Inside White House's secret plan to get Biden to Ukraine

'Kyiv has captured a part of my heart,' President Biden said standing alongside Zelenskyy while announcing $460 million in additional military aid
Last Updated : 21 February 2023, 03:38 IST

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By Jennifer Jacobs, Jenny Leonard and Volodymyr Verbyany

President Joe Biden did little to tip his hand about his unannounced visit to Kyiv, heading to church on Saturday afternoon and then taking his wife out to dinner at a cosy Washington restaurant.

But by the pre-dawn hours Sunday, he was already aboard a US military plane crossing the Atlantic, the first leg of an itinerary to the Ukrainian capital carried out under cloak-and-dagger secrecy after months of meticulous planning by a close circle of advisers.

Americans woke up on a public holiday, Presidents’ Day, to clips of Biden in his trademark aviator sunglasses strolling in the cold next to Ukrainian President Volodymyr Zelenskyy as air raid sirens blared in the background.

“Kyiv has captured a part of my heart,” he said standing alongside Zelenskyy while announcing $460 million in additional military aid.

This account of how Biden slipped into a war zone is based on US officials who spoke on the record after the president had departed the capital city. His trip began with a 4 am departure from Joint Base Andrews outside Washington, continued through a 10-hour train ride from Poland into Ukraine, and culminated in his arrival Monday morning in Kyiv, where he stayed five hours.

The war is at a pivotal stage, with a weariness setting in about the likelihood of a prolonged conflict that could put pressure on Ukraine to enter peace talks. Zelenskyy needed a shot in the arm and Biden came in person to provide that psychological boost two months after the Ukrainian leader’s own surprise visit to Washington in late December.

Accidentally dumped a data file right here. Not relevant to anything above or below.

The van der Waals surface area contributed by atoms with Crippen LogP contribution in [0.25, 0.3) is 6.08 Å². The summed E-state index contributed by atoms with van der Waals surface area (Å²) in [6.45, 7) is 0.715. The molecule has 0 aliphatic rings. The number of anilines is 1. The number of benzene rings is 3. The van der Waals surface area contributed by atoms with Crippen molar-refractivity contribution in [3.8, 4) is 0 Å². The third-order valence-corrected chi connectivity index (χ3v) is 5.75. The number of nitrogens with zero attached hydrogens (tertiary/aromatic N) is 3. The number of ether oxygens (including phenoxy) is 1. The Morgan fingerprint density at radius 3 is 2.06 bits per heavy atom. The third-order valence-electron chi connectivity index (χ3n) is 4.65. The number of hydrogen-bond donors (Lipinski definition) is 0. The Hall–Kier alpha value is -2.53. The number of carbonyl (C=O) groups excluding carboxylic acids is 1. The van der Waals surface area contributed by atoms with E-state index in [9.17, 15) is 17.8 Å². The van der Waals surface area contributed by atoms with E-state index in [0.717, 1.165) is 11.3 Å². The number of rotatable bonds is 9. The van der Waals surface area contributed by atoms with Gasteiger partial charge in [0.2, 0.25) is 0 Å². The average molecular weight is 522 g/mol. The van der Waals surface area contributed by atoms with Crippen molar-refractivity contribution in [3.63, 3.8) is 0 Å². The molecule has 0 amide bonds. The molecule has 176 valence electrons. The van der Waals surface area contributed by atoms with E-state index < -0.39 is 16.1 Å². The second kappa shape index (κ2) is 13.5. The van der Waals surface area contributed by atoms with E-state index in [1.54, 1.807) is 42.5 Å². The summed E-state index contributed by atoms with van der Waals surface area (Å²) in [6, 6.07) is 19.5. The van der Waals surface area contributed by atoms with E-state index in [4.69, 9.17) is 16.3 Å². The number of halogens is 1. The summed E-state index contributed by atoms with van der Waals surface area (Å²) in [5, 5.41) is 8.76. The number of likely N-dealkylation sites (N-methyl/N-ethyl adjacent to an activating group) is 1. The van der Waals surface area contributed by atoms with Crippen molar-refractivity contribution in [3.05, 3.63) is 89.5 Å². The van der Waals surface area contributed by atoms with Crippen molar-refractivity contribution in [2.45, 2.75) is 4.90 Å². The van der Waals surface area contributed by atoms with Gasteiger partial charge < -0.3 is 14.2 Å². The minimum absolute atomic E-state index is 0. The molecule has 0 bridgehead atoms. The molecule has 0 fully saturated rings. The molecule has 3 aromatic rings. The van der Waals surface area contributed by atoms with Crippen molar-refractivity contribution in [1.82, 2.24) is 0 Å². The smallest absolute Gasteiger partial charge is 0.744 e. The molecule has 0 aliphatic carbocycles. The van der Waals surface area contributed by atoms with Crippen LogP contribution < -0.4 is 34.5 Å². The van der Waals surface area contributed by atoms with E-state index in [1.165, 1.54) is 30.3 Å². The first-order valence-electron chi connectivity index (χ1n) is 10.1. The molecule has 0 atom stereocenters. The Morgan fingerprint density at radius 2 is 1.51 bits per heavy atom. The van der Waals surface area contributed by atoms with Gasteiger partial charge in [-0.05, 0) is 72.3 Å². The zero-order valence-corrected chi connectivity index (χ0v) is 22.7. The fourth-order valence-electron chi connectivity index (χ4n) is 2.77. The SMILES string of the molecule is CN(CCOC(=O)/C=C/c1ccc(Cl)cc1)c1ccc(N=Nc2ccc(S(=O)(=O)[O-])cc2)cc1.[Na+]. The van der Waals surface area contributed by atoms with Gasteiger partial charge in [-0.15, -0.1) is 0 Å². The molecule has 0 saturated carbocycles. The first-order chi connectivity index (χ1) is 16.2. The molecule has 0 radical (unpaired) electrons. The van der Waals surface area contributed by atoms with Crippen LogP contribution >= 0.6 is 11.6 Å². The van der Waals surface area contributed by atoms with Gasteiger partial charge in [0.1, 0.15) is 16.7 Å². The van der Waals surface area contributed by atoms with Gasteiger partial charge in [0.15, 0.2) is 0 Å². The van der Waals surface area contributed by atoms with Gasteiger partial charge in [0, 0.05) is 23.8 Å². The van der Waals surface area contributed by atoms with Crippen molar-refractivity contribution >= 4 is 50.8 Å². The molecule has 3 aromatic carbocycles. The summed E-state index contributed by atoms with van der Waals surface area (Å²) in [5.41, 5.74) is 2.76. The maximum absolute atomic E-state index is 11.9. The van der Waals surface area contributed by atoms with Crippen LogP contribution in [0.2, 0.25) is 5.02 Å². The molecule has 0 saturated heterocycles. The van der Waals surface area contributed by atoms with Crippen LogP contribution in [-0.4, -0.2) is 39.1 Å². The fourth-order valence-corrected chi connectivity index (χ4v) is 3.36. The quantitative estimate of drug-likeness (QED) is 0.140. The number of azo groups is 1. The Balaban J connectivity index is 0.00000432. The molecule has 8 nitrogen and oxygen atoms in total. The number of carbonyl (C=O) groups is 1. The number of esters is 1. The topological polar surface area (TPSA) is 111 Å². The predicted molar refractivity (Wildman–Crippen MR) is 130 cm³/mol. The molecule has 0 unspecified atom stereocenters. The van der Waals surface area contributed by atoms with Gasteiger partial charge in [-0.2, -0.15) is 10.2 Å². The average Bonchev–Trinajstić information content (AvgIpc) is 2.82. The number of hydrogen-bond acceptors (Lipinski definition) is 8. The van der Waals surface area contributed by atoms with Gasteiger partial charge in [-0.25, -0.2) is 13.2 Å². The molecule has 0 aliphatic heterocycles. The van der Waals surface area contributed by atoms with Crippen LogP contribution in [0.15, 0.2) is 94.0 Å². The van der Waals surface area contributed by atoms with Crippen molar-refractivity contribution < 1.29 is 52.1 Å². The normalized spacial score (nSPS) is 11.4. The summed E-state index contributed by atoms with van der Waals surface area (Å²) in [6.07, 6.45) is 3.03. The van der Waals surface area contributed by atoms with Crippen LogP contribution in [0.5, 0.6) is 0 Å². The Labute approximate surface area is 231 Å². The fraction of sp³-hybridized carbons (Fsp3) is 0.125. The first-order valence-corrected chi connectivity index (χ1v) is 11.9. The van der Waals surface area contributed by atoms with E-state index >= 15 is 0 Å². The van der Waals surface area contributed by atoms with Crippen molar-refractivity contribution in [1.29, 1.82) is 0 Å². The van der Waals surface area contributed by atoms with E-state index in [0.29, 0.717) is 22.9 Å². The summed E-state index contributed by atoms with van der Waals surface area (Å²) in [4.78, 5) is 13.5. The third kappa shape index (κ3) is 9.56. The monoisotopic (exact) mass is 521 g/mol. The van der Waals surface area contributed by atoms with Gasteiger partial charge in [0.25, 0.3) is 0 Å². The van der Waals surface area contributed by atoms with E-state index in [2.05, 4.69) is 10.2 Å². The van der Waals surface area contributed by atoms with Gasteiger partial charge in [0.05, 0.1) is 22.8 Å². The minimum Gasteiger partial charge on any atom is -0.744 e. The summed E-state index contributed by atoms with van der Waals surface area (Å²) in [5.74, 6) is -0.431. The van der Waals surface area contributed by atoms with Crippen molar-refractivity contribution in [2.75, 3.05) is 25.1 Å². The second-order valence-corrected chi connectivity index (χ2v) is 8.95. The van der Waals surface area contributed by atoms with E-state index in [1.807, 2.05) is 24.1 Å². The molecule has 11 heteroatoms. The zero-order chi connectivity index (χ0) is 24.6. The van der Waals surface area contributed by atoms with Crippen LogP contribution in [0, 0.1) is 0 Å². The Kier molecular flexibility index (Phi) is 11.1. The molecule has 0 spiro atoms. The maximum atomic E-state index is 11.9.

It was during a huddle in the Oval Office on Friday that Biden made his final decision to go. Even inside his own White House and Pentagon, very few people knew about it.

Indeed, Biden decided that sending the message that the US stayed committed to Ukraine was worth the risk of travelling to a country at war.

The question then turned to the delicate matter of when to tell the Russians. “For deconfliction purposes” the Kremlin was notified “some hours before” Biden’s departure, National Security Adviser Jake Sullivan told reporters.

No details were provided about how Russia took the news and there has been no formal response to Biden’s presence in Ukraine.

The trip will draw parallels with past presidential visits to war zones like Iraq or Afghanistan, and yet it was potentially far more perilous. Unlike those places, the US didn’t control airspace or airports. For this reason, it was planned on a far smaller scale.

To avert the risk of any leaks and also for security reasons, it was determined that the travelling party would be very small: Only a handful of Biden’s closest aides, a small medical team, two journalists and Biden’s security detail.

In hindsight, there was something unusual about how Biden kicked off his weekend by hanging back in Washington. Typically he and First Lady Jill Biden go back to their home in Delaware.

This time they attended Mass on the campus of Georgetown University. That was followed by a viewing of the “The First Ladies” exhibit at the National Museum of American History.

The day was capped off with a plate of rigatoni at the Red Hen, where fellow diners stood up and clapped as the couple left the restaurant at 7:47 pm